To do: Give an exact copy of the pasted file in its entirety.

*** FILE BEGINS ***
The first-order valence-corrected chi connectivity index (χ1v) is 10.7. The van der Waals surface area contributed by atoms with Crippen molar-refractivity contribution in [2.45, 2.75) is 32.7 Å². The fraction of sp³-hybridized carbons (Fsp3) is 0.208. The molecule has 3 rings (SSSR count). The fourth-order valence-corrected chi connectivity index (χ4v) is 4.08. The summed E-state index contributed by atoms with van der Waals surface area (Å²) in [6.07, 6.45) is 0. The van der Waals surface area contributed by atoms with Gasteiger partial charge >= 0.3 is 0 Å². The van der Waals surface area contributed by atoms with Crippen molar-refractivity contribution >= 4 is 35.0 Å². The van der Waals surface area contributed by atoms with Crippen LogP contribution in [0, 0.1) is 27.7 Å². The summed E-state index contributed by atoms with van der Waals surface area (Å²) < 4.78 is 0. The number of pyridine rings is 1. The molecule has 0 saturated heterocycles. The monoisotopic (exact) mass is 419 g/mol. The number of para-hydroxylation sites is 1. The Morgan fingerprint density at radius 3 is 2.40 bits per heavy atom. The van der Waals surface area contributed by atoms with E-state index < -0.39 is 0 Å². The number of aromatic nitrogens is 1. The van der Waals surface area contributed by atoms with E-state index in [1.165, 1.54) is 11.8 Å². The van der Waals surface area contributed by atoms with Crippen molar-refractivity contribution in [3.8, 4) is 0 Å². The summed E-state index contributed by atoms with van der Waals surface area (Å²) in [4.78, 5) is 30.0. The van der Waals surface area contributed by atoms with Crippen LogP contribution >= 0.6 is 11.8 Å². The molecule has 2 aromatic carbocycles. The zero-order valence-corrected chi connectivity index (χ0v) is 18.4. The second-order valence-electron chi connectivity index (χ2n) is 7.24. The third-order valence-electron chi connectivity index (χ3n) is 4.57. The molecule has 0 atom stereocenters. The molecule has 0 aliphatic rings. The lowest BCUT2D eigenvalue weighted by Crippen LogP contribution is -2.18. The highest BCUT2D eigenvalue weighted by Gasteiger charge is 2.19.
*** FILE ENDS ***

The first-order valence-corrected chi connectivity index (χ1v) is 10.7. The van der Waals surface area contributed by atoms with Crippen molar-refractivity contribution in [2.45, 2.75) is 32.7 Å². The fraction of sp³-hybridized carbons (Fsp3) is 0.208. The molecule has 3 rings (SSSR count). The fourth-order valence-corrected chi connectivity index (χ4v) is 4.08. The summed E-state index contributed by atoms with van der Waals surface area (Å²) in [6.07, 6.45) is 0. The van der Waals surface area contributed by atoms with Gasteiger partial charge >= 0.3 is 0 Å². The van der Waals surface area contributed by atoms with Crippen molar-refractivity contribution >= 4 is 35.0 Å². The van der Waals surface area contributed by atoms with Crippen LogP contribution in [0, 0.1) is 27.7 Å². The summed E-state index contributed by atoms with van der Waals surface area (Å²) < 4.78 is 0. The number of pyridine rings is 1. The molecule has 0 saturated heterocycles. The monoisotopic (exact) mass is 419 g/mol. The number of para-hydroxylation sites is 1. The Morgan fingerprint density at radius 3 is 2.40 bits per heavy atom. The van der Waals surface area contributed by atoms with E-state index < -0.39 is 0 Å². The number of aromatic nitrogens is 1. The van der Waals surface area contributed by atoms with E-state index in [1.165, 1.54) is 11.8 Å². The van der Waals surface area contributed by atoms with Crippen molar-refractivity contribution in [3.8, 4) is 0 Å². The summed E-state index contributed by atoms with van der Waals surface area (Å²) in [4.78, 5) is 30.0. The van der Waals surface area contributed by atoms with Crippen LogP contribution >= 0.6 is 11.8 Å². The molecule has 2 aromatic carbocycles. The zero-order valence-corrected chi connectivity index (χ0v) is 18.4. The second-order valence-electron chi connectivity index (χ2n) is 7.24. The third-order valence-electron chi connectivity index (χ3n) is 4.57. The molecule has 0 atom stereocenters. The molecule has 0 aliphatic rings. The lowest BCUT2D eigenvalue weighted by Crippen LogP contribution is -2.18. The highest BCUT2D eigenvalue weighted by Gasteiger charge is 2.19.